Chapter One

Posted: September 1, 2013 in Chapters, Love in the ZA
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Day One

     Staring at herself in the mirror, Maddie Striker could hardly believe the day had arrived. She’d made it through tears (her mother’s), shouting (her mother-in-law’s), rehab (her sister’s) and a breakdown (collective, and terrifying for all involved). She’d put up with a vegan cake maker, a last minute hunt for a photographer after the first one had quit and a florist she was 80% sure was 100% insane. She’d invested in a night-guard, after a year of grinding her teeth had necessitated a root canal. She was $5000 in debt. But she was finally here.

     Today, she was getting married.

     “Can you believe this? This is so wonderful. I can’t believe it! Can you?” Her mother, Grace, sat dabbing her eyes and repeating the same nonsense she’d been saying since she’d woken up that morning. Grace Striker was good at two things: crying, and fretting. Maddie was grateful Grace had chosen the former for the day; she’d had her fill of the latter in the fourteen months it had taken to plan this damn thing. She was all fretted out.

     Normally Maddie would have rolled her eyes at her mother’s emotional display, but truth be told, she felt a little like crying herself. In two hours, she thought, I’ll be Mrs. Madelyn Cooper. A warm thrill shot through her.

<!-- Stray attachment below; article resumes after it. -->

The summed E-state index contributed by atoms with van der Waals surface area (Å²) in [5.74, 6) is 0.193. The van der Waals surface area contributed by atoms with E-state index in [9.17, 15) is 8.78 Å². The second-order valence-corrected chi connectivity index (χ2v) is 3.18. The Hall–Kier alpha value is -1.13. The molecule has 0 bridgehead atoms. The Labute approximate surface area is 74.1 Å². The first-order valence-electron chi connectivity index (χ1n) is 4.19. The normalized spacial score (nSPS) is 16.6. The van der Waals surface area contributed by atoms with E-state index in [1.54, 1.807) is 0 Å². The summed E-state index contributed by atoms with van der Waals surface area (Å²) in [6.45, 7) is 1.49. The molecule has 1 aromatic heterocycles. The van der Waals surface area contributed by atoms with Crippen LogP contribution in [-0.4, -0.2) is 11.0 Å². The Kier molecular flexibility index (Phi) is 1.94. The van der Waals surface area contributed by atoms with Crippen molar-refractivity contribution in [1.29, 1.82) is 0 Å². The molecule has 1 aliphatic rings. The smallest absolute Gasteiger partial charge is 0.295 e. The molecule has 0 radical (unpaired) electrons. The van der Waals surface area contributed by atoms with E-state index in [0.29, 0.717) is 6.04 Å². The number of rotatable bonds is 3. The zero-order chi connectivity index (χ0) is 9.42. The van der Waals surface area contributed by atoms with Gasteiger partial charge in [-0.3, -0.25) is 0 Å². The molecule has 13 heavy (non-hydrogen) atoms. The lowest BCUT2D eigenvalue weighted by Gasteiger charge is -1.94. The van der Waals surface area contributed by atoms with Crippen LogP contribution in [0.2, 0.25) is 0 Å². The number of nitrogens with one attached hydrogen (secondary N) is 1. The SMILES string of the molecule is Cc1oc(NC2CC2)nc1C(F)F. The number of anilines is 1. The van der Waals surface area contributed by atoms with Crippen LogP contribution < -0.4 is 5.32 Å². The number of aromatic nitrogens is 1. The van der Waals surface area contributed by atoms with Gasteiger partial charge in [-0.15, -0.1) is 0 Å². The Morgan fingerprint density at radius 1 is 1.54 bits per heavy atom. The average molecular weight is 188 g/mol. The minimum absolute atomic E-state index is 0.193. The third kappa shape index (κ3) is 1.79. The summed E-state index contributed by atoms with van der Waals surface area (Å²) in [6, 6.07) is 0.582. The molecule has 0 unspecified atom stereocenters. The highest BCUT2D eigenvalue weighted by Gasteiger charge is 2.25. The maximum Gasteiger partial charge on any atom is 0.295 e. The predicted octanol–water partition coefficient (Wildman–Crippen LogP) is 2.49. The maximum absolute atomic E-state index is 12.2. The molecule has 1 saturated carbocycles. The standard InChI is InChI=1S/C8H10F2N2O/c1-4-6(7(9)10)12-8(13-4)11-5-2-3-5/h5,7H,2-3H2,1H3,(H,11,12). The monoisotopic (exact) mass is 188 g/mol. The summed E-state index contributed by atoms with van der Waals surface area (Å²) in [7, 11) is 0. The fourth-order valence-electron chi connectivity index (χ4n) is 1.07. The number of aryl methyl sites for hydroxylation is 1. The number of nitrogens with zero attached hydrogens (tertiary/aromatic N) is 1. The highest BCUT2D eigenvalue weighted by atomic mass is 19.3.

Patting her upswept hair, she smiled at her reflection. She knew she wasn’t a beautiful woman – had lamented that fact in front of hundreds of mirrors before this one – but the team she’d given two months’ worth of paychecks to do her hair and make-up had gone a long way toward disguising that fact. Her eyes, her lips, her cheeks that looked, my god, like she had model-worthy cheekbones (“A little highlighter, love, and nobody knows the difference!”) – everything was perfect. She couldn’t wait for Jack to see.

     Sweet, handsome Jack. He thought she was gorgeous even without 3 hours in an artist’s chair, a fact that still, after years, never failed to surprise her. He’d had his pick of the girls at their high school, and later at his prestigious college, but in the end he’d chosen her. She carried that with her, like a treasure in her pocket, to be taken out and admired when she was down and alone: anyone he’d wanted, and he’d picked her to be his wife.

     I’ll make him happy, she thought fiercely. I’ve done it for this long; I can do it forever. I don’t care what she says.

     She was Jack’s mother. Marion Elizabeth Conrad K Cooper, a woman with as many names as she had sticks up her ass. She swore the K stood for Kennedy, that they were distant cousins, but Maddie had her doubts; she suspected Marion had added it when she’d married Jack’s father. If he’d ever known the truth, her husband wasn’t telling – he’d died when Jack was 2. Probably to get away from her. Jack was her only child, and she was fiercely protective of him. Very little was good enough for her Jack. Especially not Maddie.

     One good thing had come out of these long months of planning: Maddie had taken a perverse, petty pleasure in doing the exact opposite of what Marion had wanted, as often as she could.